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B Cell

Sino biological offers a wide selection of tools for B cell related research. These include high-purity recombinant proteins, high-specific antibodies and ORF cDNA clones.

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B Cell Background

B Cells play an important role in the humoral immune response of adaptive immunity. The abbreviation "B", in B cell, comes from the bursa of Fabricius in birds, where they mature. While in most mammals B cells are produced in the bone marrow, and migrate to the spleen where they differentiate into mature B cells. As essential components of the adaptive immune system, B cells are responsible for producing antibodies against specific antigens.

B cell development occurs through several stages. The earliest stage is called the B progenitor cell; lymphoid progenitor cells receive signals from bone marrow stromal cells to begin B cell development. Subsequent stages include the pro-B cell; the pre-B cell; the immature B cell; the virgin or mature B cell; the activated B cell; the B lymphoblast; the plasma B cell or the memory B cell. Each B cell has a unique receptor protein (referred to as the B cell receptor) on its surface that will bind to one particular antigen. The B cell receptor allows the distinction of B cells from other types of lymphocyte, as well as being the main protein involved in B cell activation. Following antigen recognition by B cell receptors, the antigen is engulfed into B cell and processed via receptor-mediated endocytosis. The antigen is digested into fragments, which are then displayed at the cell surface nestled inside a class II histocompatibility molecule. B cells function as antigen presenting cells (APCs) to T cells. Helper T cells specific for this structure bind the B cell and secretes cytokines that activate the B cell. These cytokines stimulate B cell proliferation and differentiation into plasma cell that secrete the soluble B cell receptors, which we now call antibodies. A small number of B cells further develop into memory B cells, which express high affinity surface immunoglobulins (mainly IgG), survive for a longer period of time, and enable the rapid secondary response.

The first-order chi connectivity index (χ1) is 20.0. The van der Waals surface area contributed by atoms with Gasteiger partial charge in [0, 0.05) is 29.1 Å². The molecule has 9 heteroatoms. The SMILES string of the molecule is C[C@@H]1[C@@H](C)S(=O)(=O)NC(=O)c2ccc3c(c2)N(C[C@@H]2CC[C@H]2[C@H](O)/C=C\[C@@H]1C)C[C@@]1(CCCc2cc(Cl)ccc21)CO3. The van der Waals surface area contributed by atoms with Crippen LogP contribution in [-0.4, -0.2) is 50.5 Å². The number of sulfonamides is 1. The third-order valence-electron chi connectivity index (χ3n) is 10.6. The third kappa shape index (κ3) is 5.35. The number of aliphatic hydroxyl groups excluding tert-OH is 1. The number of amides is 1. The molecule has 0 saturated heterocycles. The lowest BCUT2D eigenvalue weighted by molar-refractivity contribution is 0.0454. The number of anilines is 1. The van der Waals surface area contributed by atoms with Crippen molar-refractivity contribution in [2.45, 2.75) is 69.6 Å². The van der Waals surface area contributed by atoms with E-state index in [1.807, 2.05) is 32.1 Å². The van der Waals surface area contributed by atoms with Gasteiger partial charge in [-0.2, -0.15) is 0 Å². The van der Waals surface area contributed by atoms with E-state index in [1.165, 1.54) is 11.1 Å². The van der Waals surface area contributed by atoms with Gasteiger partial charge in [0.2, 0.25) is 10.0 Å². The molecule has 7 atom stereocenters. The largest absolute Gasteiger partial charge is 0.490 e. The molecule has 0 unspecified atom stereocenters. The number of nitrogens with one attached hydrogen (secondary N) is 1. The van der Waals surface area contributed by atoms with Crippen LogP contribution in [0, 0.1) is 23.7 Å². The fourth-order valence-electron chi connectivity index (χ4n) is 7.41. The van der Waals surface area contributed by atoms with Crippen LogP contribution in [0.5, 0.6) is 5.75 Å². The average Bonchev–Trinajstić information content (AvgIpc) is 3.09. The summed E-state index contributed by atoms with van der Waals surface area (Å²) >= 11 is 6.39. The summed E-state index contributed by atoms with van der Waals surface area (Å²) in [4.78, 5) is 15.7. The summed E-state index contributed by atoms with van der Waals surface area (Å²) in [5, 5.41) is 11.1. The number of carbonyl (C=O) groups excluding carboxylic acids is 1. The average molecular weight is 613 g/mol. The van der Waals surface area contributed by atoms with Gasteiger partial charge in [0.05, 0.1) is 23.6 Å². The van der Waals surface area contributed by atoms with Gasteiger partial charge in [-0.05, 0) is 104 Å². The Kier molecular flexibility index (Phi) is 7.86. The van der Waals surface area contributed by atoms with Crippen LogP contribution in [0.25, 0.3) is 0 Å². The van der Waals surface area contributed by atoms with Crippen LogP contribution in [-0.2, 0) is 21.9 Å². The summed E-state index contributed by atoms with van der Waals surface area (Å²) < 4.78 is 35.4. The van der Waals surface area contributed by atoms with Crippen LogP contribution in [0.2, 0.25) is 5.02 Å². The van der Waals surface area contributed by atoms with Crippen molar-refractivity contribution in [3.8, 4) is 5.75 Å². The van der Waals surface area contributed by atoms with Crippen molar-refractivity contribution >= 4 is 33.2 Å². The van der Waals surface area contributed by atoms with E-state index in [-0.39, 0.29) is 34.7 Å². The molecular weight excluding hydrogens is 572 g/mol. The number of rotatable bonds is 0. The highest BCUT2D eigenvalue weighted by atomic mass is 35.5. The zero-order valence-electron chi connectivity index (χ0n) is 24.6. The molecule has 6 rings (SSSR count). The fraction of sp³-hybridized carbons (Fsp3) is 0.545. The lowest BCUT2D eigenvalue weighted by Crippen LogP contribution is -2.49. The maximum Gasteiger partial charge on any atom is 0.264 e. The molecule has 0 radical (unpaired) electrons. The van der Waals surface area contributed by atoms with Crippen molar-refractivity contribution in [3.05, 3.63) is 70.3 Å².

B Cell References

    1. Waldmann H, et al. (1975) B cell activation. Transplant Rev. 23:213-22.
    2. Freedman AS,et al. (1987) B cell development in chronic lymphocytic leukemia. Semin Hematol. 24(4):230-9.
    3. Dorshkind K,et al. (1992) Regulation of B cell differentiation by bone marrow stromal cells. Int J Cell Cloning. 10(1):12-7.
    4. Tedder TF. (2009) CD19: a promising B cell target for rheumatoid arthritis. Nat Rev Rheumatol. 5(10):572-7.
    5. Khan WN. (2009) B cell receptor and BAFF receptor signaling regulation of B cell homeostasis. J Immunol. 183(6):3561-7.